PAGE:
by Smadar Bar-Akiva

JCC Global’s work to build a network of more than 1200 JCCs worldwide is a 40 years-old effort, which began with its founding in 1977. Over the years, we developed and nurtured the global network of JCCs through conferences, seminars, retreats and visits to Jewish communities around the world. In the past decade, with the support of UJA Federation of New York, we are focusing on cultivating partners at local JCCs, who serve as change agents for deepening their JCC’s involvement with Jewish Peoplehood and the global JCC network. These change agents are executive directors, senior staff and lay leaders, who understand and care about Jewish life around the world.

Currently, our flagship program, Amitim-Fellows – A Global Leadership Network program, involves senior professionals and lay leaders “who are developing the capacity to engage their institutions in new, meaningful, innovative and long lasting global partnerships, reaching their members and enlarging the scope of Jewish Peoplehood in their JCCs and communities.”  There are 54 Amitim-Fellows from 25 JCCs in 11 countries working on 7 global partnership projects.

In this post, I would like to share with you the results of an evaluation study conducted by Dr. Ezra Kopelowitz that offers a conceptual paradigm that can enrich the tool kit of practitioners and lay leaders alike.  I would then demonstrate this paradigm through a closer look at the Global MekoRock program as a best practice.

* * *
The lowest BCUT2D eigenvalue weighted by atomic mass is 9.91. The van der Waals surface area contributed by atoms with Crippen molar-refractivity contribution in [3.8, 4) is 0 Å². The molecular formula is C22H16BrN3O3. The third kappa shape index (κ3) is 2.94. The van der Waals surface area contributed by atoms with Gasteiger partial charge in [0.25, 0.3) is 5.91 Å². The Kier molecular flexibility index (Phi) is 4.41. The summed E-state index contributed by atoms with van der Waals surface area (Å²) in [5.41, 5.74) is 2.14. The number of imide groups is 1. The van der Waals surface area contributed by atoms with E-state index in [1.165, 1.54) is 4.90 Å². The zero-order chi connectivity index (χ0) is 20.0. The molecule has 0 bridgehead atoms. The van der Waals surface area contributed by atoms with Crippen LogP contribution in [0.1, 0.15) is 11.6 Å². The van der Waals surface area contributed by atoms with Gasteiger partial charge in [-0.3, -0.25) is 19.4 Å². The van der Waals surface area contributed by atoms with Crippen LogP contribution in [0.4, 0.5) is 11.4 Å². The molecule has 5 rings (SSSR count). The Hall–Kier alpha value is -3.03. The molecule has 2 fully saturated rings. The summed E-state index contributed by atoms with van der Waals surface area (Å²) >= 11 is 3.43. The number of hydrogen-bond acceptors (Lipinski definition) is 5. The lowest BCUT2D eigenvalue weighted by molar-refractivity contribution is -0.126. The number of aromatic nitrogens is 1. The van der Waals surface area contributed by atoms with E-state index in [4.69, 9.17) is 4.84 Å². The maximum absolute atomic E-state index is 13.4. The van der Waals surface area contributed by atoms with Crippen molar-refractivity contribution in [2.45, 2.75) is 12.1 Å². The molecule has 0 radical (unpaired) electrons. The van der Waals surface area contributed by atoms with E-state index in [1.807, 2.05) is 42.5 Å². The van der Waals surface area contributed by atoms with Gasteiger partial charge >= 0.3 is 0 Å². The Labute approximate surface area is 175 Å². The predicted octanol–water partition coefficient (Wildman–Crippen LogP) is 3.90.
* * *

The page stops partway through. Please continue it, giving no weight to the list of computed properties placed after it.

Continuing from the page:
Dr. Kopelowitz identifies several rules of thumb that have been the basis of the work of JCC Global:

  1. Focusing on the local change agents; the decision makers in the local institution that need to adopt the Jewish Peoplehood agenda and then are likely to mobilize their staff members and resources.
  2. Programming; the need to anchor the interest in Jewish Peoplehood in actual programs that help translate the concept into practice.
  3. Program impact; realizing that the highest impact takes place when people meet face to face. Yet at the same time, virtual platforms and programs can be a great entry way to reach a wider audience.

After examining in depth surveys, interviews and meetings with the Fellows, Dr. Kopelowitz recommends a ladder of engagement with five steps:

Step One: Unaware – JCCs who are unaware of the benefits of participating in a global JCC network

Step Two: Curious – JCCs whose leadership’s curiosity is piqued and want to learn more

Step Three: Learning – JCCs who are actively pursuing a global agenda

Step Four: Engaged – JCCs who are engaged with Peoplehood programming, including nurturing a connection between their JCC and other JCCs worldwide

Step Five: LeadING – JCCs who have put Jewish Peoplehood agenda in their mission and engage in various Peoplehood programs. These JCCs are active and visible in the JCC Global Network. They advance the JCC Global network and promote a Global Jewish Peoplehood agenda by sharing knowledge, experience, programing and best practices.

As JCC Global seeks to ultimately engage all members of the  global network, this ladder provides a constructive tool. In addition, Dr. Kopelowitz analyazed all 7 global projects in an attempt to define what makes some of them more successful than others. As such, the Global MekoRock program was chosen as a test case.